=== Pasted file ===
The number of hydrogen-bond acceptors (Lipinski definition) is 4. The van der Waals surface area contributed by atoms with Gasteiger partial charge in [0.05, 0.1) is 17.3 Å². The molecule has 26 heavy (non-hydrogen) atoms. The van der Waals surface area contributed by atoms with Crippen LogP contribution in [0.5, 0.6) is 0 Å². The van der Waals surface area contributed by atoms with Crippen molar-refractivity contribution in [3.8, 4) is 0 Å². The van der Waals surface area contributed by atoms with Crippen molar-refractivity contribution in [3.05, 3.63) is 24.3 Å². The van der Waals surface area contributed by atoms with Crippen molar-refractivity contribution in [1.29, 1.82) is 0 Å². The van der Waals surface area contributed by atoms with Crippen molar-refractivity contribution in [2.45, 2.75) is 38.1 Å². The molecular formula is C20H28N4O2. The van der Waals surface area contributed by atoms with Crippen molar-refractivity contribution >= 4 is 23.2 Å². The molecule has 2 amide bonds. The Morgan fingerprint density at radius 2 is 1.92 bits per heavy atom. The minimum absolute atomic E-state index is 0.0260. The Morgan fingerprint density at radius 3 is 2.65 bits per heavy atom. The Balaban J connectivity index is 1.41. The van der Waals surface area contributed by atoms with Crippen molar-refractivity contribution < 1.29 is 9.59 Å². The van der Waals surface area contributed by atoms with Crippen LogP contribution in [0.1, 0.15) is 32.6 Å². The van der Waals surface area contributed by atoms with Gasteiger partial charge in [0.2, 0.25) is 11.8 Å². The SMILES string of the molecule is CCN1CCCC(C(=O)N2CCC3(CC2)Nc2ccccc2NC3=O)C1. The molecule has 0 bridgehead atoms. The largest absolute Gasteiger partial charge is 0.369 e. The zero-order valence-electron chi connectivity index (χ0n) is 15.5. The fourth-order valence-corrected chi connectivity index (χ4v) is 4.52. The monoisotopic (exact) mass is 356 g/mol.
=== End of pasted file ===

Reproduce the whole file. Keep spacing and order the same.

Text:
The number of hydrogen-bond acceptors (Lipinski definition) is 4. The van der Waals surface area contributed by atoms with Gasteiger partial charge in [0.05, 0.1) is 17.3 Å². The molecule has 26 heavy (non-hydrogen) atoms. The van der Waals surface area contributed by atoms with Crippen LogP contribution in [0.5, 0.6) is 0 Å². The van der Waals surface area contributed by atoms with Crippen molar-refractivity contribution in [3.8, 4) is 0 Å². The van der Waals surface area contributed by atoms with Crippen molar-refractivity contribution in [3.05, 3.63) is 24.3 Å². The van der Waals surface area contributed by atoms with Crippen molar-refractivity contribution in [1.29, 1.82) is 0 Å². The van der Waals surface area contributed by atoms with Crippen molar-refractivity contribution in [2.45, 2.75) is 38.1 Å². The molecular formula is C20H28N4O2. The van der Waals surface area contributed by atoms with Crippen molar-refractivity contribution >= 4 is 23.2 Å². The molecule has 2 amide bonds. The Morgan fingerprint density at radius 2 is 1.92 bits per heavy atom. The minimum absolute atomic E-state index is 0.0260. The Morgan fingerprint density at radius 3 is 2.65 bits per heavy atom. The Balaban J connectivity index is 1.41. The van der Waals surface area contributed by atoms with Crippen molar-refractivity contribution < 1.29 is 9.59 Å². The van der Waals surface area contributed by atoms with Crippen LogP contribution in [0.1, 0.15) is 32.6 Å². The van der Waals surface area contributed by atoms with Gasteiger partial charge in [0.2, 0.25) is 11.8 Å². The SMILES string of the molecule is CCN1CCCC(C(=O)N2CCC3(CC2)Nc2ccccc2NC3=O)C1. The molecule has 0 bridgehead atoms. The largest absolute Gasteiger partial charge is 0.369 e. The zero-order valence-electron chi connectivity index (χ0n) is 15.5. The fourth-order valence-corrected chi connectivity index (χ4v) is 4.52. The monoisotopic (exact) mass is 356 g/mol.